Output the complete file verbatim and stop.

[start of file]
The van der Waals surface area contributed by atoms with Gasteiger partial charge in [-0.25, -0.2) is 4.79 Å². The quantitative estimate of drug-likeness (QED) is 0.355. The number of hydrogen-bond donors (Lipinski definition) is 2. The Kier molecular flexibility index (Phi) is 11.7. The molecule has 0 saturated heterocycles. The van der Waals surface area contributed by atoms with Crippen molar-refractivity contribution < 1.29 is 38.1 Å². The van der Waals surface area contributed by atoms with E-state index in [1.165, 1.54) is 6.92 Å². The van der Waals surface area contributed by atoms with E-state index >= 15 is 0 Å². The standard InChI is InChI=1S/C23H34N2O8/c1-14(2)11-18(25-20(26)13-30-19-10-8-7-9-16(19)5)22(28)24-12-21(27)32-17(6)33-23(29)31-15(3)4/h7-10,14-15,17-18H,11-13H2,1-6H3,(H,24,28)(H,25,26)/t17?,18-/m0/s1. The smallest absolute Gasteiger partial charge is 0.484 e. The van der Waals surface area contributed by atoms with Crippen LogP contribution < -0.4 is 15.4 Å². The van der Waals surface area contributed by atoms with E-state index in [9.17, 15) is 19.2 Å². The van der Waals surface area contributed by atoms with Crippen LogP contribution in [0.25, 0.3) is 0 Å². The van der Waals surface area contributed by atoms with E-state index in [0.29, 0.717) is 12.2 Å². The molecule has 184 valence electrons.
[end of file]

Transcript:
The van der Waals surface area contributed by atoms with Gasteiger partial charge in [-0.25, -0.2) is 4.79 Å². The quantitative estimate of drug-likeness (QED) is 0.355. The number of hydrogen-bond donors (Lipinski definition) is 2. The Kier molecular flexibility index (Phi) is 11.7. The molecule has 0 saturated heterocycles. The van der Waals surface area contributed by atoms with Crippen molar-refractivity contribution < 1.29 is 38.1 Å². The van der Waals surface area contributed by atoms with E-state index in [1.165, 1.54) is 6.92 Å². The van der Waals surface area contributed by atoms with E-state index >= 15 is 0 Å². The standard InChI is InChI=1S/C23H34N2O8/c1-14(2)11-18(25-20(26)13-30-19-10-8-7-9-16(19)5)22(28)24-12-21(27)32-17(6)33-23(29)31-15(3)4/h7-10,14-15,17-18H,11-13H2,1-6H3,(H,24,28)(H,25,26)/t17?,18-/m0/s1. The smallest absolute Gasteiger partial charge is 0.484 e. The van der Waals surface area contributed by atoms with Crippen LogP contribution < -0.4 is 15.4 Å². The van der Waals surface area contributed by atoms with E-state index in [9.17, 15) is 19.2 Å². The van der Waals surface area contributed by atoms with Crippen LogP contribution in [0.25, 0.3) is 0 Å². The van der Waals surface area contributed by atoms with E-state index in [0.29, 0.717) is 12.2 Å². The molecule has 184 valence electrons.